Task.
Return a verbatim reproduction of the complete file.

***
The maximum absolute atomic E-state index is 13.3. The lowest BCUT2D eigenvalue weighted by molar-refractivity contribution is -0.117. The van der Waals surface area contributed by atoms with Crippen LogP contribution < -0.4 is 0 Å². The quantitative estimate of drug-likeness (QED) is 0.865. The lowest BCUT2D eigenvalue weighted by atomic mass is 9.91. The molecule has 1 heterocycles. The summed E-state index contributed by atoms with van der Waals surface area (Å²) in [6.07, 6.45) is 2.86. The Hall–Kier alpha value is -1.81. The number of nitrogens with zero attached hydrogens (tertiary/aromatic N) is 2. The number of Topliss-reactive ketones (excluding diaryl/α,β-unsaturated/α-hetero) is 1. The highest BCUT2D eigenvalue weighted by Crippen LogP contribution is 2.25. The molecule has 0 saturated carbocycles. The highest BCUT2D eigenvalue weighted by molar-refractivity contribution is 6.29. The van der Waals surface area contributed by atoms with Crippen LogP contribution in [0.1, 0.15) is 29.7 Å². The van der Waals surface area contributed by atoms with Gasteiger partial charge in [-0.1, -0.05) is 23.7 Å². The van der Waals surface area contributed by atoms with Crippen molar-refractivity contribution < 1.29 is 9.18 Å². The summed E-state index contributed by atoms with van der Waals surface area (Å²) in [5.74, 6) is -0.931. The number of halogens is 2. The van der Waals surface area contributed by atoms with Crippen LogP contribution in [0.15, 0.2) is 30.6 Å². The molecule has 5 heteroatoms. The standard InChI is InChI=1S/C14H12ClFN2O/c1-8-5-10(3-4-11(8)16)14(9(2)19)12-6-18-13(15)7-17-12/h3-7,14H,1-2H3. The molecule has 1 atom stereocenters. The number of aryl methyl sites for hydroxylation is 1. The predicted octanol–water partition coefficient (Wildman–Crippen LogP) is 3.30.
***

The maximum absolute atomic E-state index is 13.3. The lowest BCUT2D eigenvalue weighted by molar-refractivity contribution is -0.117. The van der Waals surface area contributed by atoms with Crippen LogP contribution < -0.4 is 0 Å². The quantitative estimate of drug-likeness (QED) is 0.865. The lowest BCUT2D eigenvalue weighted by atomic mass is 9.91. The molecule has 1 heterocycles. The summed E-state index contributed by atoms with van der Waals surface area (Å²) in [6.07, 6.45) is 2.86. The Hall–Kier alpha value is -1.81. The number of nitrogens with zero attached hydrogens (tertiary/aromatic N) is 2. The number of Topliss-reactive ketones (excluding diaryl/α,β-unsaturated/α-hetero) is 1. The highest BCUT2D eigenvalue weighted by Crippen LogP contribution is 2.25. The molecule has 0 saturated carbocycles. The highest BCUT2D eigenvalue weighted by molar-refractivity contribution is 6.29. The van der Waals surface area contributed by atoms with Crippen LogP contribution in [0.1, 0.15) is 29.7 Å². The van der Waals surface area contributed by atoms with Gasteiger partial charge in [-0.1, -0.05) is 23.7 Å². The van der Waals surface area contributed by atoms with Crippen molar-refractivity contribution < 1.29 is 9.18 Å². The summed E-state index contributed by atoms with van der Waals surface area (Å²) in [5.74, 6) is -0.931. The number of halogens is 2. The van der Waals surface area contributed by atoms with Crippen LogP contribution in [0.15, 0.2) is 30.6 Å². The molecule has 5 heteroatoms. The standard InChI is InChI=1S/C14H12ClFN2O/c1-8-5-10(3-4-11(8)16)14(9(2)19)12-6-18-13(15)7-17-12/h3-7,14H,1-2H3. The molecule has 1 atom stereocenters. The number of aryl methyl sites for hydroxylation is 1. The predicted octanol–water partition coefficient (Wildman–Crippen LogP) is 3.30.